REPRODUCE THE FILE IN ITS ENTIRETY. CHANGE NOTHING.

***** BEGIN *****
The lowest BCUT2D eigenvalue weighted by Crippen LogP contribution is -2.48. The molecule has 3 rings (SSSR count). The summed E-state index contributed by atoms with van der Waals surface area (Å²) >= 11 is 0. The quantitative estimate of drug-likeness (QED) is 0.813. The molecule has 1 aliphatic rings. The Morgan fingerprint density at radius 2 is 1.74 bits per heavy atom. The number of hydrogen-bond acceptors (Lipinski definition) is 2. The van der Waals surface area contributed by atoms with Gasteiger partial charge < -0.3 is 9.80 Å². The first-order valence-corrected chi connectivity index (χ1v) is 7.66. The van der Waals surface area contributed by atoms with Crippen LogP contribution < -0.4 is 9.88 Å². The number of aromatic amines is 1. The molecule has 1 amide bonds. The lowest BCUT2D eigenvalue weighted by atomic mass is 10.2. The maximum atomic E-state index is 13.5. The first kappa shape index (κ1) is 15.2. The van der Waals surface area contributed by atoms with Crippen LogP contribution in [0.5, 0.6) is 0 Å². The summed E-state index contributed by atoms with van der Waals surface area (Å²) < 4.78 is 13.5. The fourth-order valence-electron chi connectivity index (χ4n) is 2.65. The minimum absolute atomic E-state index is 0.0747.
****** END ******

The lowest BCUT2D eigenvalue weighted by Crippen LogP contribution is -2.48. The molecule has 3 rings (SSSR count). The summed E-state index contributed by atoms with van der Waals surface area (Å²) >= 11 is 0. The quantitative estimate of drug-likeness (QED) is 0.813. The molecule has 1 aliphatic rings. The Morgan fingerprint density at radius 2 is 1.74 bits per heavy atom. The number of hydrogen-bond acceptors (Lipinski definition) is 2. The van der Waals surface area contributed by atoms with Gasteiger partial charge < -0.3 is 9.80 Å². The first-order valence-corrected chi connectivity index (χ1v) is 7.66. The van der Waals surface area contributed by atoms with Crippen LogP contribution < -0.4 is 9.88 Å². The number of aromatic amines is 1. The molecule has 1 amide bonds. The lowest BCUT2D eigenvalue weighted by atomic mass is 10.2. The maximum atomic E-state index is 13.5. The first kappa shape index (κ1) is 15.2. The van der Waals surface area contributed by atoms with Crippen LogP contribution in [0.5, 0.6) is 0 Å². The summed E-state index contributed by atoms with van der Waals surface area (Å²) < 4.78 is 13.5. The fourth-order valence-electron chi connectivity index (χ4n) is 2.65. The minimum absolute atomic E-state index is 0.0747.